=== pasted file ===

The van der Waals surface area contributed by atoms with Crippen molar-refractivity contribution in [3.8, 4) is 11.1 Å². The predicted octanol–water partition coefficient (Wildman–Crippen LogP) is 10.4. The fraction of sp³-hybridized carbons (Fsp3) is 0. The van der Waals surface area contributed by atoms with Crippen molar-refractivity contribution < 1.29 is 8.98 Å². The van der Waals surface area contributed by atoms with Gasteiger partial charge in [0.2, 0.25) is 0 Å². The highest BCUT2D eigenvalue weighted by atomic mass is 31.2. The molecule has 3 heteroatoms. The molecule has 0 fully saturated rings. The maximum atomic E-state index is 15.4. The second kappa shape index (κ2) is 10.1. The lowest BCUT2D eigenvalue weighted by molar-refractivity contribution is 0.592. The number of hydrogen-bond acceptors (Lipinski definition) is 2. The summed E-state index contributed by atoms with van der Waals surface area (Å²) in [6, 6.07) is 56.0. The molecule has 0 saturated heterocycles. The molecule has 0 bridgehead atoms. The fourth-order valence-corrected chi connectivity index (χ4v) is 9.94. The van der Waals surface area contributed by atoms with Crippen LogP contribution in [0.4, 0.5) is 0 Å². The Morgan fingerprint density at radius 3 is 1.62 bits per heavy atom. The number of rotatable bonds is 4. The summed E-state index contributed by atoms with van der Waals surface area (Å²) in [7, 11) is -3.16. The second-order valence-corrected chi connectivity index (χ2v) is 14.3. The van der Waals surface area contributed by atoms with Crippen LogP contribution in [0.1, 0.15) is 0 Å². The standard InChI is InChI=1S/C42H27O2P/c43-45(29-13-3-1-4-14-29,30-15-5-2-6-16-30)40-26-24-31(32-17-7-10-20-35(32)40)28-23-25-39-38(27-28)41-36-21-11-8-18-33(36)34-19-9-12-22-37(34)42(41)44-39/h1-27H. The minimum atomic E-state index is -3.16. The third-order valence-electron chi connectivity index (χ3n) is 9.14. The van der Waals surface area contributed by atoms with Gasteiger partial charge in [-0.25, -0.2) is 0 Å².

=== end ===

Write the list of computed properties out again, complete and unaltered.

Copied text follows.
The van der Waals surface area contributed by atoms with Crippen molar-refractivity contribution in [3.8, 4) is 11.1 Å². The predicted octanol–water partition coefficient (Wildman–Crippen LogP) is 10.4. The fraction of sp³-hybridized carbons (Fsp3) is 0. The van der Waals surface area contributed by atoms with Crippen molar-refractivity contribution < 1.29 is 8.98 Å². The van der Waals surface area contributed by atoms with Gasteiger partial charge in [0.2, 0.25) is 0 Å². The highest BCUT2D eigenvalue weighted by atomic mass is 31.2. The molecule has 3 heteroatoms. The molecule has 0 fully saturated rings. The maximum atomic E-state index is 15.4. The second kappa shape index (κ2) is 10.1. The lowest BCUT2D eigenvalue weighted by molar-refractivity contribution is 0.592. The number of hydrogen-bond acceptors (Lipinski definition) is 2. The summed E-state index contributed by atoms with van der Waals surface area (Å²) in [6, 6.07) is 56.0. The molecule has 0 saturated heterocycles. The molecule has 0 bridgehead atoms. The fourth-order valence-corrected chi connectivity index (χ4v) is 9.94. The van der Waals surface area contributed by atoms with Crippen LogP contribution in [0.4, 0.5) is 0 Å². The Morgan fingerprint density at radius 3 is 1.62 bits per heavy atom. The number of rotatable bonds is 4. The summed E-state index contributed by atoms with van der Waals surface area (Å²) in [7, 11) is -3.16. The second-order valence-corrected chi connectivity index (χ2v) is 14.3. The van der Waals surface area contributed by atoms with Crippen LogP contribution in [0.1, 0.15) is 0 Å². The standard InChI is InChI=1S/C42H27O2P/c43-45(29-13-3-1-4-14-29,30-15-5-2-6-16-30)40-26-24-31(32-17-7-10-20-35(32)40)28-23-25-39-38(27-28)41-36-21-11-8-18-33(36)34-19-9-12-22-37(34)42(41)44-39/h1-27H. The minimum atomic E-state index is -3.16. The third-order valence-electron chi connectivity index (χ3n) is 9.14. The van der Waals surface area contributed by atoms with Gasteiger partial charge in [-0.25, -0.2) is 0 Å².